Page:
As previously mentioned, we decided to include stratified analyses of SES for CVD by country of birth, in order to investigate possible patterns. For some SES indicators, we found similar patterns across country of birth, but in other cases, particularly among men in terms of housing and employment, we found differences in how SES influenced the incidence of CVD. Although the stratified analyses suggested that the relationship between SES indicators and CVD in some cases differed by country of birth, the analyses should be interpreted with caution, due to a lack of significant interaction terms between SES and country of birth and the relatively small sample size among immigrants.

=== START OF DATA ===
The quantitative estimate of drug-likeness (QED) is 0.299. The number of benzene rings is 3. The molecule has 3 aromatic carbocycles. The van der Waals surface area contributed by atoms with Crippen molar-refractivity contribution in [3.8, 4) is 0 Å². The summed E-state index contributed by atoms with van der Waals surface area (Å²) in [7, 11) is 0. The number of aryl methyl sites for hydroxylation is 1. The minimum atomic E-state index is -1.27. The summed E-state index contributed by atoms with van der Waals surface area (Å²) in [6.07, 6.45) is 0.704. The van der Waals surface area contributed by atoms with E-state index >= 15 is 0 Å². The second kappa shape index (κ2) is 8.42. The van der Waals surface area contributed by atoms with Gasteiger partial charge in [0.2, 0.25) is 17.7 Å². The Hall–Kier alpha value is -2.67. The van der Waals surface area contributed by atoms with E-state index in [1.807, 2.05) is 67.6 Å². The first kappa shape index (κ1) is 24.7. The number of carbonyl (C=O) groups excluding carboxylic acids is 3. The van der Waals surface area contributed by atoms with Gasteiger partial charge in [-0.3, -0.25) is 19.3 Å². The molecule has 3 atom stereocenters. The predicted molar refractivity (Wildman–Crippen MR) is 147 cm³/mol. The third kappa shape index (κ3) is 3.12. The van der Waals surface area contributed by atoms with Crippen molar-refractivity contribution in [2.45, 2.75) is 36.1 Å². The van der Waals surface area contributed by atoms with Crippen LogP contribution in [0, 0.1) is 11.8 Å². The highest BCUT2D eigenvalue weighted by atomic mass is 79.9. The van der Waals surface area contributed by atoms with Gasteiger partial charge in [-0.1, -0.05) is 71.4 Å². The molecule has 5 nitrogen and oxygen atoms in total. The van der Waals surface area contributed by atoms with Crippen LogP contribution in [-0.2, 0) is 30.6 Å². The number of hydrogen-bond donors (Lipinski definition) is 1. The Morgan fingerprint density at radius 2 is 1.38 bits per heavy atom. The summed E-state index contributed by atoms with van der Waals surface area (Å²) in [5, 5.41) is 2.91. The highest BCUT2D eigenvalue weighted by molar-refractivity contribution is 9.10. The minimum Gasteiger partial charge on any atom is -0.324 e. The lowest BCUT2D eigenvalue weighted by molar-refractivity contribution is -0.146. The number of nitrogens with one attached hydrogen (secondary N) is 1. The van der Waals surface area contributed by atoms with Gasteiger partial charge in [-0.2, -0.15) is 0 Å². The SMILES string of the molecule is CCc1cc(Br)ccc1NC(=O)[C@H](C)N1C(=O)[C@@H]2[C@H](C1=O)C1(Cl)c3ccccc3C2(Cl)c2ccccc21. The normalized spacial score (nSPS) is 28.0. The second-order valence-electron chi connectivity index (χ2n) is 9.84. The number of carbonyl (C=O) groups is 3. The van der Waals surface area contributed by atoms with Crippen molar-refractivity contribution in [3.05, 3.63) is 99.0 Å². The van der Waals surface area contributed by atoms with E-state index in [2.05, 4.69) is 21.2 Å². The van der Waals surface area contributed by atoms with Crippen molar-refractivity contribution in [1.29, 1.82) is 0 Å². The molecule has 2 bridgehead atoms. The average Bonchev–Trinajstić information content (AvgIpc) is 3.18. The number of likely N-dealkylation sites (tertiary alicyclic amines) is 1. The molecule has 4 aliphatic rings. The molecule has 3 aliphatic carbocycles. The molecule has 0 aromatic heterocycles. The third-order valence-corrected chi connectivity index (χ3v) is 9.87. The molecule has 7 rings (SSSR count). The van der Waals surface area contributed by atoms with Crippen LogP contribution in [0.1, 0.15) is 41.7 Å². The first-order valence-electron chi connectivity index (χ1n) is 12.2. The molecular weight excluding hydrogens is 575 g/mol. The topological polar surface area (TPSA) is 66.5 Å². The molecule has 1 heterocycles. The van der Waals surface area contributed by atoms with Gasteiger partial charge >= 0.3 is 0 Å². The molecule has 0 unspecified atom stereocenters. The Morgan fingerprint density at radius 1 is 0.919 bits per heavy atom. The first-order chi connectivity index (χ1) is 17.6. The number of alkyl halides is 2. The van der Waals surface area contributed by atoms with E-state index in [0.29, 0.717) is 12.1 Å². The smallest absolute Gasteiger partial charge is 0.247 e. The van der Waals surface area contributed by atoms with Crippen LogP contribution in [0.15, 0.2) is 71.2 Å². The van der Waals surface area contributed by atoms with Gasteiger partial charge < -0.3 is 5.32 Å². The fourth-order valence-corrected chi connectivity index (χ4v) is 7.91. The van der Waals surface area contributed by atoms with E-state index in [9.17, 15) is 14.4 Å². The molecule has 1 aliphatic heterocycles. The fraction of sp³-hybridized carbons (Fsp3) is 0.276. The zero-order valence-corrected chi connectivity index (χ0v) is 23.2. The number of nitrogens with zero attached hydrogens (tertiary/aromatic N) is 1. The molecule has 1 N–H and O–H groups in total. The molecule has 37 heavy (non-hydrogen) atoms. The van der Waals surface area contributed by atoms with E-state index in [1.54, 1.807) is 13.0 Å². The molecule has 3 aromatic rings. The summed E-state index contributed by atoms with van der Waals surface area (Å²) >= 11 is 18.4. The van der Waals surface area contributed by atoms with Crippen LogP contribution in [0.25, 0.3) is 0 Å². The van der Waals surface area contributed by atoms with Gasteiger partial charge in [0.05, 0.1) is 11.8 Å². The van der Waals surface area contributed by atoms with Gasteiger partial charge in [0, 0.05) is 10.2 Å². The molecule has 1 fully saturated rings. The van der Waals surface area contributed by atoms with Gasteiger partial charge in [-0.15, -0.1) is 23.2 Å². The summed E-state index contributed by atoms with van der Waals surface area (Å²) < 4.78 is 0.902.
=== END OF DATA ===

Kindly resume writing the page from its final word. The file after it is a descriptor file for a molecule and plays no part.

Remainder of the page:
In models with SES as mediators, differences were reduced the most between the groups, when all SES indicators where included in the models. However, in women, analyses that only included income and housing showed that employment contributed the most to the differences between the population groups. Another important aspect to keep in mind is the fact that employment status among immigrants might reflect a healthy worker effect and not a causal effect. In addition, income and employment might be inadequate indicators of SES among the elderly. In contrast, housing is most likely a better measurement of material wealth throughout the life-course. Education is stable and therefore it can be used over time, but was not included due to poor validity. However, a survey has reported a higher educational level among former Yugoslavians, compared with Turks and Pakistanis . Therefore, it cannot be ruled out that former Yugoslavians' relatively low incidence of CVD and AMI is influenced by a high educational level. Moreover, the broadly defined categories of employment and housing conditions leaves a possibility that results might be biased due to residual confounding. This might also explain the lack of significant interaction terms between SES indicators and country of birth.